ROCKFORD, Mich. -- Halloween is almost here, and that means two things: costumes and candy. Whether it’s chocolate or taffy, candy downright bad for your teeth.
But no parent wants to tell their kids they can’t have any candy during Halloween. That’s okay, according to Dr. Chas Jensen, a dentist in Rockford, as long as your kids are brushing their teeth right after eating the treats.
The word "candy" is like nails on a chalkboard to Jensen, owner of Rogue River Family Dental.
“Anything that's main ingredient is sugar is a dentist’s worst enemy,” Jensen said, so the sooner you get the sugar off your teeth, the better.
That’s because the longer sugar sits on your teeth, the quicker cavities will form.
Dr. Jensen says eating more candy in one sitting is actually better than eating that same amount over the course of a day.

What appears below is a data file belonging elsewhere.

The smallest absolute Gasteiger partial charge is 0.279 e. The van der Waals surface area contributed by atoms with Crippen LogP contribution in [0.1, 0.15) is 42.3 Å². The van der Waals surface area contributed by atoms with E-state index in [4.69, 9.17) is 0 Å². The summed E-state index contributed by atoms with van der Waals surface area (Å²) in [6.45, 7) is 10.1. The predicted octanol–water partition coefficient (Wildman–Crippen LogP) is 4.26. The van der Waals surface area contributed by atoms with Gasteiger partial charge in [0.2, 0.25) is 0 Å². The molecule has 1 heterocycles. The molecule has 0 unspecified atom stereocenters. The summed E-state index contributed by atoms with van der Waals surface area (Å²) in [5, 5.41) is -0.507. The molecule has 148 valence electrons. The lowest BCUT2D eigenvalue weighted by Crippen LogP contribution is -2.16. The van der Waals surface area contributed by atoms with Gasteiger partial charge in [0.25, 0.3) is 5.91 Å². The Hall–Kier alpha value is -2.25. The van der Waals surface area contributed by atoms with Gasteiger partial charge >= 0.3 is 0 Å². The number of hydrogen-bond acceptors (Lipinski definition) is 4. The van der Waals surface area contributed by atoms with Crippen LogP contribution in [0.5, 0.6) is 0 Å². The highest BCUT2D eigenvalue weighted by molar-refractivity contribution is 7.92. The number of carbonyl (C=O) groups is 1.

“At meal time, our mouths are in a state to help protect our teeth, the way our saliva works and all of that," Jensen says. "If we’re constantly introducing candy and sugar into our mouths, our bodies are constantly in that state of a cavity-producing environment."
It’s that environment Jensen says is easy to avoid, with a little work. That means brushing your teeth for two minutes, twice a day with an electric toothbrush if you can. Try flossing at least four times a week and use fluoride.
Jensen says the worst thing you can do is eat candy and then go to sleep.
Rogue River Family Dental will be handing out candy and toothbrushes starting at 5:30 p.m. on Halloween so you can clean those teeth after eating your sweets.
They’re located on 2 N. Monroe Street in Rockford and are accepting new patients.